werp in 1607. His design, colour, and distribution of
light and shade are commended. Among his works
are a "Repose in Egypt," a "Last Supper," and "The
Guardian Angel." Died in 1678.

Quellyn, (JAN ERASMUS,) a son of the preceding,
was born at Antwerp in 1629 or 1630, and was a good
painter of history. He worked in his native city and
other towns of Flanders. A picture of "Christ healing
the Sick" is called his master-piece. "Some of his
works," says Descamps, "may be compared to those
of Paul Veronese." Died in 1715.

See DESCAMPS, "Vies des Peintres Flamands," etc.

Quenstedt, kweVstSt, (JoHANN ANDREAS,) a Ger-
man Lutheran theologian, born at Quedlinburg in 1617.
He was professor of theology at Wittenberg, and pub-
lished several works. Died in 1688.

Quental, do, do k?N-tal', (BARTHOLOMEW) a Por-
tuguese theologian, born in one of the Azores in 1626.
He was the author of works which are said to be well
written. Died in 1698.

Quentel or Quentell, kwJn'tel, (HEINRICH,) a cele-
brated printer of Cologne, flourished in the fifteenth

Quentin, kftN'taN', (NICOLAS,) a French painter, born
at Dijon, where he died in 1636.

Quer y Martinez, kaiR e maR-tee'n?th, (Jos*,) a
Spanish botanist, born at Perpignan in 1695. He pub-
lished a Flora of Spain according to the system of Tourne-
fort, "Flora Espanola, o Historia de las Plantas que
se crian en Espana," (6 vols., 1762-84.) He is said to
have been the first Spaniard who published a work on
Spanish plants. Died in 1764.

Querard, ki'rfR', (JOSEPH MARIE,) a French bibli-
ographer, born at Rennes in 1797. He published an
important work on French bibliography, entitled " La
France Litteraire, ou Dictionnaire bibliographique," (10
vols., 1826-42.) He left several unfinished works. Died
about December i, 1865.

See " Life and Works of J. M. Querard," by O. HAMST, London,
1867; QUERARD, "La France Litteraire," tome xi.

Querbeuf, de, deh keVbuf , (YVES MATHURIN MA-
RIE,) a French littirateur, born at Landerneau in 1726;
died about 1799.

Quercetanus, the Latin of DUCHESNE, which sec

Quercia, della, del'la kw R'chi, (JACOPO,) an able
Italian sculptor, born near Sienna about 1378. He
decorated the Duomo or Cathedral of Florence with
some bas-reliefs, and sculptured the ornaments of the
door-way of San Petronio at Bologna. Died in 1442.

Querenghi, kwa-rln'gee, (ANTONIO,) an Italian poet,
born at Padua in 1546. He was secretary of the Sacred
College at Rome under five popes. He wrote verses in
Latin and Italian. Died in 1633.

Querini, kwa-ree'nee, or Quirini, kwe-ree'nee, [Lat
Italian writer, born of a noble family at Venice in 1680.

*a h; <; as s; g hard; g as/; G, H, K, guttural '; N, nasal; R, trilled; s as z: th as in this. ({J3T" See Explanations, p. 23.!




He published on the liturgy of the Greek Church a
work entitled " Officium Quadrigesimale Graecorum,"
(1721.) About 1722 he was made Archbishop of Corfu.
He was translated to the see of Brescia in 1728, soon
after which he became librarian of the Vatican. Among
his works are " Specimen of Brescian Literature,"
("Specimen Literaturae Brixianae," 1739,) and many
Latin Epistles, (1742-49.) Voltaire dedicated his " Semi-
ramis" to Querini, who was remarkable for his amiable
virtues. Died in 1755.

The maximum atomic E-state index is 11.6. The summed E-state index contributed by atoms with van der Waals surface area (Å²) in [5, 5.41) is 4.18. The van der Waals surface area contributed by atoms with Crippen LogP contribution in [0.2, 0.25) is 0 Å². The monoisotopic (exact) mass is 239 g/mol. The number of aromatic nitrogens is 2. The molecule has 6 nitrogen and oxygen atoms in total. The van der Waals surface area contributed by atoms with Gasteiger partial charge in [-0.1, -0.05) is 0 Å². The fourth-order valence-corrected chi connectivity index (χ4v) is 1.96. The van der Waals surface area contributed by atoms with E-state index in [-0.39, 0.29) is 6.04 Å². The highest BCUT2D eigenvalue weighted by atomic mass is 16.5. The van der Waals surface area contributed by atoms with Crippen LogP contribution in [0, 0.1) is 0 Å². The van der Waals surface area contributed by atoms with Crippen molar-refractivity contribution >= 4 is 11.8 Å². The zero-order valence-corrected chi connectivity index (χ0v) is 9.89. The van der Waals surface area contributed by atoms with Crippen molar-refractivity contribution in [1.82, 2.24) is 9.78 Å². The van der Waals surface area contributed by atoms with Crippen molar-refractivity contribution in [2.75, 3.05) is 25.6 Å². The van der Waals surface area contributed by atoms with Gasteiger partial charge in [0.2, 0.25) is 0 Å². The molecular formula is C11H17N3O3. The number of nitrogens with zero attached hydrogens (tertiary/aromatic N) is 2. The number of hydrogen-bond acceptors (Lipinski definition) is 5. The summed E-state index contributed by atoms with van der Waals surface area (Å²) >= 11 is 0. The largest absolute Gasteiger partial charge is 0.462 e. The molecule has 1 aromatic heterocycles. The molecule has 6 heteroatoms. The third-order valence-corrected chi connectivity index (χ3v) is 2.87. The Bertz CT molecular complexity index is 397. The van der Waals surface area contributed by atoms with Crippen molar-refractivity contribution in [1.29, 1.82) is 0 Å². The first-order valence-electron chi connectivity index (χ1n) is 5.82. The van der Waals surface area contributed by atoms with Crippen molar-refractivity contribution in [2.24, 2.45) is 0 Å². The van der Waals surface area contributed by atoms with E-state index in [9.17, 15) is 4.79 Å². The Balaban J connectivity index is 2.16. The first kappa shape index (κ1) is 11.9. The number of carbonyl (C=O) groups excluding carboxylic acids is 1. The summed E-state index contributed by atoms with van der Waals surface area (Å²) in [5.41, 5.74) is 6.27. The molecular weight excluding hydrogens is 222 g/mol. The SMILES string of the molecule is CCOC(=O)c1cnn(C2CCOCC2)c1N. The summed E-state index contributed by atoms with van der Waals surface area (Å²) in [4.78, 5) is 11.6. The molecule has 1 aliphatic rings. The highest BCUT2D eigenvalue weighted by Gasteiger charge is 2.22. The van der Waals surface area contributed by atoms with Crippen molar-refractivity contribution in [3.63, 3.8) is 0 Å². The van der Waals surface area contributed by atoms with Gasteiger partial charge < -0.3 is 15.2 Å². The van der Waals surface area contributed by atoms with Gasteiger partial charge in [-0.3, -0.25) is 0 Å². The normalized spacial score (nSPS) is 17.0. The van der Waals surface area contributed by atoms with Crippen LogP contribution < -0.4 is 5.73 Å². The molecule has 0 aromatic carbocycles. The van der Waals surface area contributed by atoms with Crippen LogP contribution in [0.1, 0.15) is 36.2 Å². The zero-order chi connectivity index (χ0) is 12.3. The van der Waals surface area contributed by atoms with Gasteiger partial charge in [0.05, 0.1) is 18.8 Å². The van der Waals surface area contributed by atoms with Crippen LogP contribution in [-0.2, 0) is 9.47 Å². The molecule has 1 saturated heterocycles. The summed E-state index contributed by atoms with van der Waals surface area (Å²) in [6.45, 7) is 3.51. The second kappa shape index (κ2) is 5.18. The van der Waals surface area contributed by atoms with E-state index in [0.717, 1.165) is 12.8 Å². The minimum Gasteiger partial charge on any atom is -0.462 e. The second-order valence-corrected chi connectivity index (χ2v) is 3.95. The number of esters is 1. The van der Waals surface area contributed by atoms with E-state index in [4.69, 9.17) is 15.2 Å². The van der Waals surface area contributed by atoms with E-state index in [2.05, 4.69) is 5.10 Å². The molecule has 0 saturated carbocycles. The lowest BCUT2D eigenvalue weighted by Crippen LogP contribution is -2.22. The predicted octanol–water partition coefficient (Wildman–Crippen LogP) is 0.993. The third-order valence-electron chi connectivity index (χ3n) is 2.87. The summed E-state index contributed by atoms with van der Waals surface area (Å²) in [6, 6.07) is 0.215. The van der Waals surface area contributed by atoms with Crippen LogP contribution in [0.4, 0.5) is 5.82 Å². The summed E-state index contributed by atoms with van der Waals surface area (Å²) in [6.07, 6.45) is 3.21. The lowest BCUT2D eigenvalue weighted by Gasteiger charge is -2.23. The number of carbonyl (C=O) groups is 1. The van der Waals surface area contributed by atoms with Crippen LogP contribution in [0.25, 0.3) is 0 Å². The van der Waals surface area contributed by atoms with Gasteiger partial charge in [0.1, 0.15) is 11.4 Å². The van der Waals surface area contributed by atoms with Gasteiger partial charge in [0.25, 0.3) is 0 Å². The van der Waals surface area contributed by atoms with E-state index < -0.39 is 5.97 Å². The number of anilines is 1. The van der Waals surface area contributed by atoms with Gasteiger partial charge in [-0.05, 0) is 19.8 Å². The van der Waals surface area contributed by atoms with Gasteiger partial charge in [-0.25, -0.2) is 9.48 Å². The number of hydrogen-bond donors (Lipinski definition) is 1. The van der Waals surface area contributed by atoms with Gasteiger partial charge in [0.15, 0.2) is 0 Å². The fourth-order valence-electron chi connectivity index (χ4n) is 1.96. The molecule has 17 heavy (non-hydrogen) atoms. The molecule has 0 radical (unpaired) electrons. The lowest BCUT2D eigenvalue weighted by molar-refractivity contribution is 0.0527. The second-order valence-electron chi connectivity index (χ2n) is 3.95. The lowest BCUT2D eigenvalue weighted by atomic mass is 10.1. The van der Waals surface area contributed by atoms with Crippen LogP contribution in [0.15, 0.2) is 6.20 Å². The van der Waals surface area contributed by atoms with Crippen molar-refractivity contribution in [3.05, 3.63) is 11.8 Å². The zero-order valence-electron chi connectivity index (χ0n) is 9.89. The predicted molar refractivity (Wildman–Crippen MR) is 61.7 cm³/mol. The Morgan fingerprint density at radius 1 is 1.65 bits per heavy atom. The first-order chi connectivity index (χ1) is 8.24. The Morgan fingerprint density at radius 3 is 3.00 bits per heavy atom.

See his autobiography. "Commentaries de Rebus pertnientibus
ad A. M. Querinum," 2 vols., 1749; BRBITHAUPT. " Geschichte des
Cardinal Querini," 1752 ; C. F. HOFFMAN, '' Programma de Quirino
>753 SAMBUCA. " Lettera intorno alia Morte del Cardinal
' Biografia degli ItaJiani illustri ;" " Nou-

gloriosp," 1753 : SAMBUCA, "Le
Quirini," 1757; TIPALDO, "Bio
velle Biographic Ge'ne'rale."

Querlon, de, deh keR'16N', (ANNE GABRIEL MEUS-
NIER,) a French editor and compiler, born at Nantes in
1702. He edited the works of many ancient and mod-
ern authors, and was for twenty years editor of a journal
entitled "Les Petites Affiches." Died in 1780.

Querno, kwSu'no, (CAMILLO,) an Italian poet, born
at Monopoli about 1470. He wrote a Latin poem en-
titled " Alexias." Died at Naples in 1528.

Querouaille. See KEROUAL, DE, (LouiSE.)

Quesnay, kj'nj', (FRANCOIS,) a French physician,
distinguished as a political economist, was born at Merei,
near Montfort 1'Amaury, in 1694. He was self-educated,
and settled in Paris about 1737. He purchased the
office of physician-in-ordinary to the king about 1745.
He advocated the abolition of corvles, free trade in grain,
and other reforms, which have been since adopted.
Among his works was one entitled " Economic Pic-
ture," ("Tableau economique," 1758.) He was called
the chief of the sect offronomistts, whose favourite maxim
was " Laissez faire et laissez passer," ("Let things take
care of themselves.") Died in 1774. Turgot was one
of his disciples.

See " Vie de Quesnay," prefixed to his works; GRANDJBAN DB
FOUCHY, " filoge de Quesnay;" ALBON, " Eloge historique de M.
Quesnay," 1775 ; " Nouvelle Biographic Ge'neVale."

Quesne, kS'ni', (JACQUES SALBIGOTON,) a French
litterateur, born at Pavilly in 1778 ; died in 1859.
See " Confessions de J. S. Quesne 1 ," 3 vols., 1828-35.

Quesne, du. See DUQUESNE.

Quesnel, kj'nel', (FRANCOIS,) a painter, of French
origin, born at Edinburgh about 1544; died in Paris in

French general, born at Saint-Germain-en-Laye in 1765 ;
died in 1819.

Quesnel, (Louis FRANCOIS,) a French general, born
in Paris in 1773. He distinguished himself in Spain,
(l8oS-ii.) Died in 1815.

Quesnel, (PASQUIER,) a French Jansenist writer, born
in Paris in 1634. He became a priest of the Oratory,
from which he was expelled in 1684 because he refused
to sign a formulary which condemned Jansenism. To
escape persecution, he retired to Brussels in 1685, and
published his work on the New Testament, called " Re-
flexions morales," etc., (1694,) which was condemned
by the spiritual and temporal powers and anathematized
by the pope in the famous bull "Unigenitus," (1713.)
Quesnel wrote other works, and, after the death of Ar-
nauld, was regarded as the chief of the Jansenists. He
died at Amsterdam in 1719.

See "Causa Quesnelliana," Brussels, 1704; MORHRI, " Dicrion-
naire Historique :" " Nouvelle Biographic Ge'ne'rale."